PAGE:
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Imbricate refers to clastics sediments that are laid down with a preferential orientation of the composing grains.[1] This is most often applied to conglomerates and gravels. It is generally related to paleoflow direction.[2] Wadell[3] found the long axis aligned with paleocurrent, and dipping basinward in glacial sediments, whereas deltaic gravels may be oppositely inclined.[4]


  1. ^ Pettijohn, F. J., 1957, Sedimentary Rocks, Harper and Row, Second Edition p. 78
  2. ^ Becker, G.F., 1893, Finite homogenous strain, flow, and rupture of rock, Bull. Geol. Soc. of Amer., 4, pp. 13-90; cite in Pettijohn, 1957.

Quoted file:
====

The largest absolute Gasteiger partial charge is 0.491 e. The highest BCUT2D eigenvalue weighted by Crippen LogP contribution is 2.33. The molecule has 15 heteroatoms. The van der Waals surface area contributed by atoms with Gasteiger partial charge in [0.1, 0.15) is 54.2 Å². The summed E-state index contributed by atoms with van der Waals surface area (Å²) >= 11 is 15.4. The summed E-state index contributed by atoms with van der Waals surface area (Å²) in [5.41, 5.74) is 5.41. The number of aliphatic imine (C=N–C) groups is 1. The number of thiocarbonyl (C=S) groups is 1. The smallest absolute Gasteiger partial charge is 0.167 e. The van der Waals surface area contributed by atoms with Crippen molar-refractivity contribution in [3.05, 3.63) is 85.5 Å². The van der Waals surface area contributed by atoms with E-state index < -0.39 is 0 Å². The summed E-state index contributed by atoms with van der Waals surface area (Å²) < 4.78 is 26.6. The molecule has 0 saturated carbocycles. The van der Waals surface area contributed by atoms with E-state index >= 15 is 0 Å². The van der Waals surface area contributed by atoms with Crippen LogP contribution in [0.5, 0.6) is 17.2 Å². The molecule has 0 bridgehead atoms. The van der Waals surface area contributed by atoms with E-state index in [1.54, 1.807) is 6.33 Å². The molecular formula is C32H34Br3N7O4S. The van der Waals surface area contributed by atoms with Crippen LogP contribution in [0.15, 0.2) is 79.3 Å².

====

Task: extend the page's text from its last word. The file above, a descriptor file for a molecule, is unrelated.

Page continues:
3. ^ Wadell, H., 1936, Shape and position of rock fragments, Geografiska Annaler, pp. 74-92, cite in Pettijohh, 1957.
  4. ^ Krumbein, W. C., 1940, Flood gravel of San Gabriel Canyon, Bull. Geol. Soc. of Amer., vol. 51, pp. 636-676.
This article is licensed under the GNU Free Documentation License. It uses material from the Wikipedia article "Imbricated". A list of authors is available in Wikipedia.
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